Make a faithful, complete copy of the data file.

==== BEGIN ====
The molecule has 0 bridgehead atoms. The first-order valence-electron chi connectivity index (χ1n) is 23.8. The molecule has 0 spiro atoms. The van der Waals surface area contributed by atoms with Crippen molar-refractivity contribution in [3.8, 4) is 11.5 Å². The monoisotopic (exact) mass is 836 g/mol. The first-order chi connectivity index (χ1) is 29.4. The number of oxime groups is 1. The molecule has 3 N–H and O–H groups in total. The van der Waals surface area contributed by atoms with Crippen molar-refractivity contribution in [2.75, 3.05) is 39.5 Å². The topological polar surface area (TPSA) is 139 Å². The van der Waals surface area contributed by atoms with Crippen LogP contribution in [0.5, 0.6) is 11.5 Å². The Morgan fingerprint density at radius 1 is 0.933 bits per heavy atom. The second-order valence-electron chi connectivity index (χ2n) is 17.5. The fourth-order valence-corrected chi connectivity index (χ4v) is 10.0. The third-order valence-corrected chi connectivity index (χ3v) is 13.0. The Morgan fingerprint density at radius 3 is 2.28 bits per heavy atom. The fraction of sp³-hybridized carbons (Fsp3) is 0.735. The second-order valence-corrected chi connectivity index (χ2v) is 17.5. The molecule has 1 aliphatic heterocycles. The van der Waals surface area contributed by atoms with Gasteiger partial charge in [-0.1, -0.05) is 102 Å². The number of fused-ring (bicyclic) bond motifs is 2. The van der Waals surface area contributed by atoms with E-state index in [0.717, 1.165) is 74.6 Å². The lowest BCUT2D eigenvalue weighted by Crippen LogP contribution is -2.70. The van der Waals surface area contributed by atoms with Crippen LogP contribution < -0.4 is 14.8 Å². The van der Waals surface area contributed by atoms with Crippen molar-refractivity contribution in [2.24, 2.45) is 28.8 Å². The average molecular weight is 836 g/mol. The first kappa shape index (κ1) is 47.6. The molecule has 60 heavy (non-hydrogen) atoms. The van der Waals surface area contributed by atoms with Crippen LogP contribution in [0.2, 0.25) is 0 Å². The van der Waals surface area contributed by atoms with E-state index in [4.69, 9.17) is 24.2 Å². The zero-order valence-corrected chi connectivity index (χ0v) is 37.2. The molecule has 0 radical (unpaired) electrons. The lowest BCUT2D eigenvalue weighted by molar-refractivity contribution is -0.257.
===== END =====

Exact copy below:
The molecule has 0 bridgehead atoms. The first-order valence-electron chi connectivity index (χ1n) is 23.8. The molecule has 0 spiro atoms. The van der Waals surface area contributed by atoms with Crippen molar-refractivity contribution in [3.8, 4) is 11.5 Å². The monoisotopic (exact) mass is 836 g/mol. The first-order chi connectivity index (χ1) is 29.4. The number of oxime groups is 1. The molecule has 3 N–H and O–H groups in total. The van der Waals surface area contributed by atoms with Crippen molar-refractivity contribution in [2.75, 3.05) is 39.5 Å². The topological polar surface area (TPSA) is 139 Å². The van der Waals surface area contributed by atoms with Crippen LogP contribution in [0.5, 0.6) is 11.5 Å². The Morgan fingerprint density at radius 1 is 0.933 bits per heavy atom. The second-order valence-electron chi connectivity index (χ2n) is 17.5. The fourth-order valence-corrected chi connectivity index (χ4v) is 10.0. The third-order valence-corrected chi connectivity index (χ3v) is 13.0. The Morgan fingerprint density at radius 3 is 2.28 bits per heavy atom. The fraction of sp³-hybridized carbons (Fsp3) is 0.735. The second-order valence-corrected chi connectivity index (χ2v) is 17.5. The molecule has 1 aliphatic heterocycles. The van der Waals surface area contributed by atoms with Gasteiger partial charge in [-0.1, -0.05) is 102 Å². The number of fused-ring (bicyclic) bond motifs is 2. The van der Waals surface area contributed by atoms with E-state index in [0.717, 1.165) is 74.6 Å². The lowest BCUT2D eigenvalue weighted by Crippen LogP contribution is -2.70. The van der Waals surface area contributed by atoms with Crippen LogP contribution < -0.4 is 14.8 Å². The van der Waals surface area contributed by atoms with Crippen molar-refractivity contribution in [2.24, 2.45) is 28.8 Å². The average molecular weight is 836 g/mol. The first kappa shape index (κ1) is 47.6. The molecule has 60 heavy (non-hydrogen) atoms. The van der Waals surface area contributed by atoms with Crippen LogP contribution in [0.2, 0.25) is 0 Å². The van der Waals surface area contributed by atoms with E-state index in [4.69, 9.17) is 24.2 Å². The zero-order valence-corrected chi connectivity index (χ0v) is 37.2. The molecule has 0 radical (unpaired) electrons. The lowest BCUT2D eigenvalue weighted by molar-refractivity contribution is -0.257.